Many allegations were later proven to be baseless. But just months before a federal election, the then Conservative prime minister used them to justify a draconian set of race-based measures. Among them were restrictions on alcohol, as well as mandatory revenue management for welfare recipients and restrictions on the rights of Indigenous peoples to manage the lands they owned.

Now the debate has erupted again at another politically charged moment, as Australia begins to discuss the constitutional enshrinement of a ‘voice in Parliament’ – an Indigenous body that would advise on policies that affect communities aborigines.

Opponents have used the Alice Springs debate to argue that the proposal diverts attention from the practical issues facing Indigenous communities. Proponents say such a body would have allowed for more consultation with affected residents and prevented the problem from getting worse.

Indigenous leaders say the roots of dysfunction in their communities run deep. The lack of job opportunities has kept poverty entrenched, which has exacerbated domestic violence. Soaring Aboriginal incarceration rates have left parents locked up and children adrift. Government controls on the lives of Indigenous peoples, imposed without consultation, have bred resentment and despair. Add alcohol to the mix and the problems only mount.

“We never had our own choice and decision-making, our lives were controlled by others,” said Cherisse Buzzacott, who works to improve health literacy for Indigenous families. For this reason, she added, members of the most disadvantaged communities “do not have the belief that change can change; they have no hope.

Some Indigenous leaders oppose alcohol prohibition on these grounds, arguing that it perpetuates the history of control of Indigenous communities. Others say their own contributions to the community show why blanket bans are unfair.

“Some of my gang, some are workers and some are just sitting around, not having a job,” said Benedict Stevens, the Hidden Valley town camp president, using a colloquial term for an Aboriginal group. “And what I’m saying is it wouldn’t be fair for us workers not to be able to go home on the weekends, relax, have beers.”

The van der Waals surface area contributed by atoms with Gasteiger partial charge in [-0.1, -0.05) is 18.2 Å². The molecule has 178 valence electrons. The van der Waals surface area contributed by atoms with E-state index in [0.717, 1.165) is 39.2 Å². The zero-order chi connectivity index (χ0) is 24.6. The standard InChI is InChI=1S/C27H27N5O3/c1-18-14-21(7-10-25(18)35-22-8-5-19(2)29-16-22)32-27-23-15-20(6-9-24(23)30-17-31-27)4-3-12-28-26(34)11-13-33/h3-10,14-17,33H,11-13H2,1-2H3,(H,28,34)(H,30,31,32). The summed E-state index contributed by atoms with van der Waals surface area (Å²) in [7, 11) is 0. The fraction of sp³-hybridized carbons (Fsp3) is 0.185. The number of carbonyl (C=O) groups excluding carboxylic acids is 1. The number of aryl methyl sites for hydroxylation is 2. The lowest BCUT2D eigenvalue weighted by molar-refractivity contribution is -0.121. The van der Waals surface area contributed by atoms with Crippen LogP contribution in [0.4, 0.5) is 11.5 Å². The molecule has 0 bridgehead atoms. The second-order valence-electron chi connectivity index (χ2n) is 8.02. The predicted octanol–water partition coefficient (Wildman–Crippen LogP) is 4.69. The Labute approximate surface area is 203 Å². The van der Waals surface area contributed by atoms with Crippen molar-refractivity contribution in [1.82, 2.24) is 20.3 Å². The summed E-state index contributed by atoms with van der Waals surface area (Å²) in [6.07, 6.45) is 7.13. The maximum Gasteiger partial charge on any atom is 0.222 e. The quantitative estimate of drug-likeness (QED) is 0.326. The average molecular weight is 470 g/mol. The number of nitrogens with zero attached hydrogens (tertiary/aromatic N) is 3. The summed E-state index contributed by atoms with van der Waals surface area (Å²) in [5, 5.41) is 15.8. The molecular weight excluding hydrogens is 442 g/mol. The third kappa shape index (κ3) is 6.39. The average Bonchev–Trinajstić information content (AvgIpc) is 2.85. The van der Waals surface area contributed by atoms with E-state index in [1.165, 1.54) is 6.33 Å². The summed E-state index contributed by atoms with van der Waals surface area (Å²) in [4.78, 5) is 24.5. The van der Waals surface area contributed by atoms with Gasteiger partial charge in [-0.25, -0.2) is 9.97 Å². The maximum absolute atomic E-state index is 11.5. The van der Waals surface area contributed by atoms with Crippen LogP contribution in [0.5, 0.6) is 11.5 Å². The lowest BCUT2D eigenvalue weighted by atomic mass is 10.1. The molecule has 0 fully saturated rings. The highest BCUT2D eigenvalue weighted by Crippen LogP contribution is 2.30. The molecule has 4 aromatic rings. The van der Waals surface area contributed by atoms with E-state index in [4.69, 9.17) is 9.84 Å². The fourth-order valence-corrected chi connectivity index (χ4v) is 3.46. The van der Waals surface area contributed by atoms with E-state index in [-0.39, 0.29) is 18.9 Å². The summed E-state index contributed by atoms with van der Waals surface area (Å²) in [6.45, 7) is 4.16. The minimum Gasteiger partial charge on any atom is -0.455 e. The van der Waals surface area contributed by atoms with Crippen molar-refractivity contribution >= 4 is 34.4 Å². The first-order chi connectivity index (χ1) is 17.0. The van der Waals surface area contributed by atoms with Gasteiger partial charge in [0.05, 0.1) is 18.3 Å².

Before the alcohol ban expired last year, a coalition of Indigenous and non-Indigenous organizations predicted that a sudden free flow of alcohol would lead to a sharp increase in crime. They called for the restrictions to be extended so that affected communities have time to develop individualized transition plans.

The predictions turned out to be correct. According to the Northern Territory Police, commercial burglaries, property damage, domestic violence-related assaults and alcohol-related assaults have all increased by around or more than 50% between 2021 and 2022. Australia does not break down crime data by race, but politicians and Indigenous groups themselves have attributed the increase largely to Indigenous people.

“It was an avoidable situation,” said Donna Ah Chee, chief executive of one such organization, the Central Australian Aboriginal Congress. “He it was Indigenous women, families and children who were paying the price,” she added.

The organization was among those calling for a resumption of the ban as an immediate step while long-term solutions were developed to tackle the underlying drivers of destructive consumption. Ms Ah Chee said she saw the policy as “positive discrimination” in protecting the most vulnerable.

What Indigenous leaders on all sides of the debate agreed on was that long-term strategies were needed to address the complex disadvantages facing Indigenous communities.

The problems in Alice Springs were caused by decades of not listening to Indigenous people, said William Tilmouth, an Indigenous elder. The answers, he added, would be found when “politicians and the public look beyond alcohol. What they will find are people with voice, strength and solutions waiting to be heard.